Robot Autonomy

Dynamics Learning and Localization (DLL)

One of the main focuses of my doctoral research and the topic of my dissertation focuses on enabling robots to localize in an environment with no static references. To solve this problem I have put forth a theoretical framework called dynamics learning and localization. Publications on this topic will be coming soon.

Dynamics learning and localization (DLL) is a proposed concurrent autonomous system state estimation and mapping theory that performs localization using a dynamic feature asa reference while concurrently learning/identifying how the dynamic feature moves. Under the assumptions that a relative state difference measurement between the main system and the feature, the dynamics of the main system, and main system initial conditions are known, this method finds a trajectory estimate of the main system and the feature system while also estimating the dynamics of the feature system.

Seen here in images are the visualization of the DLL scenario in continuous and discrete time, the fundamental concept of sensor fusion, examples of robotic systems and the breakdown of mechatronics.

Model Predictive Control (MPC)

Motivated By my work on docking a robotic system to a moving platform, I began working on a model predictive control solution to enable this dynamic rendezvous problem. A system was developed that included an objective function for the control, the robot dynamics, the platform dynamics and constraints. This was applied to the specific case of an autonomous underwater vehicle (AUV) docking to a floating platform.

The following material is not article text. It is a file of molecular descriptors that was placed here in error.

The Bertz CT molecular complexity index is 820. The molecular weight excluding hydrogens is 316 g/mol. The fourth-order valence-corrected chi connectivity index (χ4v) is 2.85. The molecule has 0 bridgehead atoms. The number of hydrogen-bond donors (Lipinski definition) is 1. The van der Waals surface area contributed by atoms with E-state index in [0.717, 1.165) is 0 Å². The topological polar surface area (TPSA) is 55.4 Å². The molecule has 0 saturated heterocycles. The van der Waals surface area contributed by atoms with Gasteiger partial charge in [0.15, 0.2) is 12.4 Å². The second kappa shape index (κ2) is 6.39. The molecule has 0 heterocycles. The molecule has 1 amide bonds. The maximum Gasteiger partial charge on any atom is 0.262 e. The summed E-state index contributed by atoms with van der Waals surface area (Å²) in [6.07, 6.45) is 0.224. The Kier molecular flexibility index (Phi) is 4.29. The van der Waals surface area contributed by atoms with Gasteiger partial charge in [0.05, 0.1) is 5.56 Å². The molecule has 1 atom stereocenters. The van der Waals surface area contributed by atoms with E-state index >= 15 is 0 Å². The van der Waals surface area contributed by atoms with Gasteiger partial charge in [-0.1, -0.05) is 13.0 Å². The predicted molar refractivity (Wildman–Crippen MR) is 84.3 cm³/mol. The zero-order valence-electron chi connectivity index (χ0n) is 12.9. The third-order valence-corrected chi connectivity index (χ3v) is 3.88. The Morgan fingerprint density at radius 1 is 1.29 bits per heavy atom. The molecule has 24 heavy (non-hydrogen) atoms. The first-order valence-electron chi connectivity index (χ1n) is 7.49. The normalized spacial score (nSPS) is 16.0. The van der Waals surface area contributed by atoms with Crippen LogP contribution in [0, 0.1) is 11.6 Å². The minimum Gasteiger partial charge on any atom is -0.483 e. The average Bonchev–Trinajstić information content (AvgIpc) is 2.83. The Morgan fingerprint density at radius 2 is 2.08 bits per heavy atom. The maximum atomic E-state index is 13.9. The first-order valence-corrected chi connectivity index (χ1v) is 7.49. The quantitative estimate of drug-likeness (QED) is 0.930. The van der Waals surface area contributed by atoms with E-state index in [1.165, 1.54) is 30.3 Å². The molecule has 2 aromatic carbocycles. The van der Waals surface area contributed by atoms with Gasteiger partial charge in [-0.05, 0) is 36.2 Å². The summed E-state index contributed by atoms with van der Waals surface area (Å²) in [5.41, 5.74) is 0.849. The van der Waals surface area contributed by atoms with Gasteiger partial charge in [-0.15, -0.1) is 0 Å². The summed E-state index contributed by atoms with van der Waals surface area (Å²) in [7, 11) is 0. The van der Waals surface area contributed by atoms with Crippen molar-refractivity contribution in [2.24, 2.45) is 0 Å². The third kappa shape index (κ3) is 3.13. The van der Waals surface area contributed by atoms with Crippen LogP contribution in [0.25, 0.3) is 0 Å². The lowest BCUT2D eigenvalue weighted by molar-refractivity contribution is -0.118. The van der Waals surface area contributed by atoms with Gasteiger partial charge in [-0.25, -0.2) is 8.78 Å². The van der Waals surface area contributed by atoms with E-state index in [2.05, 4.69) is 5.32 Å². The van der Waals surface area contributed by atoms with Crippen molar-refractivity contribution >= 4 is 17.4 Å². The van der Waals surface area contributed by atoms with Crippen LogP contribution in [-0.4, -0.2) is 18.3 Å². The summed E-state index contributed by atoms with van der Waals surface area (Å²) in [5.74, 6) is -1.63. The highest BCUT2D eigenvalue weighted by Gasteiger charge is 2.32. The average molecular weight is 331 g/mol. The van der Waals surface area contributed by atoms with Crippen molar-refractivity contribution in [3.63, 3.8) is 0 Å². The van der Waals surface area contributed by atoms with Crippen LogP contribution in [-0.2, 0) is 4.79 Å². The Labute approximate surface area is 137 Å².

Given the goal of docking an AUV into a floating docking station, the vehicle should rendezvous with the latching point in the most “collision-free” manner. The AUV must then navigate itself to where the opening of the docking station will be upon arrival to station. It is assumed that the vehicle is able to measure the relative location of the docking station through onboard sensor. The case without sensing and modeling errors is examined.To calculate the vehicle’s docking trajectory, finite-horizon MPC is adopted. With the knowledge of the hydrodynamic models of the floating station and the AUV, and the relative position of the dock with respect to the vehicle, an optimal docking maneuver can be obtained. Seen in the images are the control trajectory solutions that enable an AUV to dock to a floating platform given different MPC horizons.

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